Alright, it would have been a lightening quick project if I had had my warp set up properly, but for the first few feet it was much too loose & unevenly so. Finally, I got things sorted out & the weaving flew by a lot faster. But, the early uneven tension caused some ripples in the final product. The learning curve on getting your warp right is probably a lot quicker on fancier looms because they're designed to make it more even. I tell you this in case you're interested in getting a loom yourself. I highly recommend it! More on that later.
My goal was to entirely use up some of my stash yarn. Well, I hadn't calculated the yardage for my warp because I like winging things when I'm first learning. And the method for warping your loom I learned in the Craftsy Rigid Heddle Weaving course didn't work perfectly for this loom. So I really did have to wing it (I step on directions! I dig my heel into them & spit! Yeah I know, I'm like the stereotypical guy who won't ask for directions when he's lost. I probably should have done more than skimmed the included instructions).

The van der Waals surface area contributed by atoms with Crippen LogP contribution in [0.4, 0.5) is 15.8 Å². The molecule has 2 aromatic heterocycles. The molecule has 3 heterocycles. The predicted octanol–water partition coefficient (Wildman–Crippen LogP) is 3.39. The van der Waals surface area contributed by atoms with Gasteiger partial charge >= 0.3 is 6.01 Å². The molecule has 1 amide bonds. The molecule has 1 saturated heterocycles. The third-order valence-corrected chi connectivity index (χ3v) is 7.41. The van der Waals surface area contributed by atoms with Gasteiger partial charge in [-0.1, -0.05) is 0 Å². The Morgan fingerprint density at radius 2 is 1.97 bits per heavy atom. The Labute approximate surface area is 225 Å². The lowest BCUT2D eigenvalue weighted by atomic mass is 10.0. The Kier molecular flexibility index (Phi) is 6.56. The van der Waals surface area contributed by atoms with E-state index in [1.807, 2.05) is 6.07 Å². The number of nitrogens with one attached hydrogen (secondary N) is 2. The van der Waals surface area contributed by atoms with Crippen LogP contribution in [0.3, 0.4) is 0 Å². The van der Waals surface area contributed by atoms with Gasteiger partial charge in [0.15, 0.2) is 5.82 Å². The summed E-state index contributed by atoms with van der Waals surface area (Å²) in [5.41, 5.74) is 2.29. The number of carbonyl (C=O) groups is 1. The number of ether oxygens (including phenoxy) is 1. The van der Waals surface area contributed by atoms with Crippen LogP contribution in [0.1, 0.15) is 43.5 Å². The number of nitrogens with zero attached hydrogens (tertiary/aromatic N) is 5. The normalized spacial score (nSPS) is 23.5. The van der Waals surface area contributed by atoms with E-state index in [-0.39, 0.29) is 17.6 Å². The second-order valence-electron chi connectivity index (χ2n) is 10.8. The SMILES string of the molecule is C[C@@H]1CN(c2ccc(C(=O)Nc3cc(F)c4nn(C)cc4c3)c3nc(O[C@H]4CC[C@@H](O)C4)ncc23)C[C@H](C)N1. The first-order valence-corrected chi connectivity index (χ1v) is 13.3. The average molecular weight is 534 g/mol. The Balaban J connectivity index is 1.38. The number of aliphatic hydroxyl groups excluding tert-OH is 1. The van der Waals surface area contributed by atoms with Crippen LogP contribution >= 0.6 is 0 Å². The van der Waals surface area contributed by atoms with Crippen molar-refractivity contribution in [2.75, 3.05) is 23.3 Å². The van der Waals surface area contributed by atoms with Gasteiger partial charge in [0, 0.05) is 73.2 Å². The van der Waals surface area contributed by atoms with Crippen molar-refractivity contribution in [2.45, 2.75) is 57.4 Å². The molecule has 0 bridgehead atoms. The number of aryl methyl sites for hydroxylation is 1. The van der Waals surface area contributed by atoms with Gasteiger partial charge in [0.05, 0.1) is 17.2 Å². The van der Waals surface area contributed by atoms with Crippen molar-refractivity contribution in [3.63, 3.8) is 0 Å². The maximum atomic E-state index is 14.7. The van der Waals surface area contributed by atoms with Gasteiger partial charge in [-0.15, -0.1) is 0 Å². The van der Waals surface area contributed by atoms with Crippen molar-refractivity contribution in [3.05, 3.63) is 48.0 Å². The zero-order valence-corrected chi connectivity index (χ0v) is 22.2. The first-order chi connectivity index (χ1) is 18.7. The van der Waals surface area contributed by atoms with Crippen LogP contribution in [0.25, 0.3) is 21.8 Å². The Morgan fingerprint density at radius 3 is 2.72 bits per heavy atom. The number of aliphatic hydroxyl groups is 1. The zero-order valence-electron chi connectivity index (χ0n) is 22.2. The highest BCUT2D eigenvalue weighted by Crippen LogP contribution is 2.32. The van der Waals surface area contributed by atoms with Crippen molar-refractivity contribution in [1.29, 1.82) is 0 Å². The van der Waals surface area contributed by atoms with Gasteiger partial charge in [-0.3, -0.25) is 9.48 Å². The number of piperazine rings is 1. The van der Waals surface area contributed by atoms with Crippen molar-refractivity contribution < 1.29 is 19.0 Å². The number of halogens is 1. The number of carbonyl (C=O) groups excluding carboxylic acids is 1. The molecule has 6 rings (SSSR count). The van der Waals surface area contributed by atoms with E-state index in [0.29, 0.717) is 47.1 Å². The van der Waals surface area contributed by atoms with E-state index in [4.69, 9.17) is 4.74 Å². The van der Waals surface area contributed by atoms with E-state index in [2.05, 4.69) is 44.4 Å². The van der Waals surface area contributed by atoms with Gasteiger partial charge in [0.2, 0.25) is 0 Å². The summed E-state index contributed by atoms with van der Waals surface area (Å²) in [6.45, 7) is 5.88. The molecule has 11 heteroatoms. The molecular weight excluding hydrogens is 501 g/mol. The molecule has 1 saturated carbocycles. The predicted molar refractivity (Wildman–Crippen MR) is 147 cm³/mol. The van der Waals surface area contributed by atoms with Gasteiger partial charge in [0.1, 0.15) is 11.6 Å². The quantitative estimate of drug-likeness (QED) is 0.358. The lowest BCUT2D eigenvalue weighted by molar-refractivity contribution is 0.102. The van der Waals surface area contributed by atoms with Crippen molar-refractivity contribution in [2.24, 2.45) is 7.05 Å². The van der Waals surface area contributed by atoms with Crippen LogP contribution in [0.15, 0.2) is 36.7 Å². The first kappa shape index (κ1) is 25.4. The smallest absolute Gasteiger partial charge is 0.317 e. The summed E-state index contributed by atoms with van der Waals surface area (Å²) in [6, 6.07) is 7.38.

Big shocker! My scarf came out short. I should have known it would. My stash busting scarf left me with bits of stash instead of projects worth. Ah well. I'm sure they'll be easily used in future weaving projects. And the scarf is around 53″ long. That's just long enough to tie around your neck, but not long enough to do a nice double wrapping. When I was done weaving I soaked the scarf in warm water, kind of like you're supposed to do with a knitting project. Instead of blocking it though (drying it flat in the desired shape) I let it hang by the parts that were most uneven & bubbly. This helped straighten things out a lot, although it's not perfect.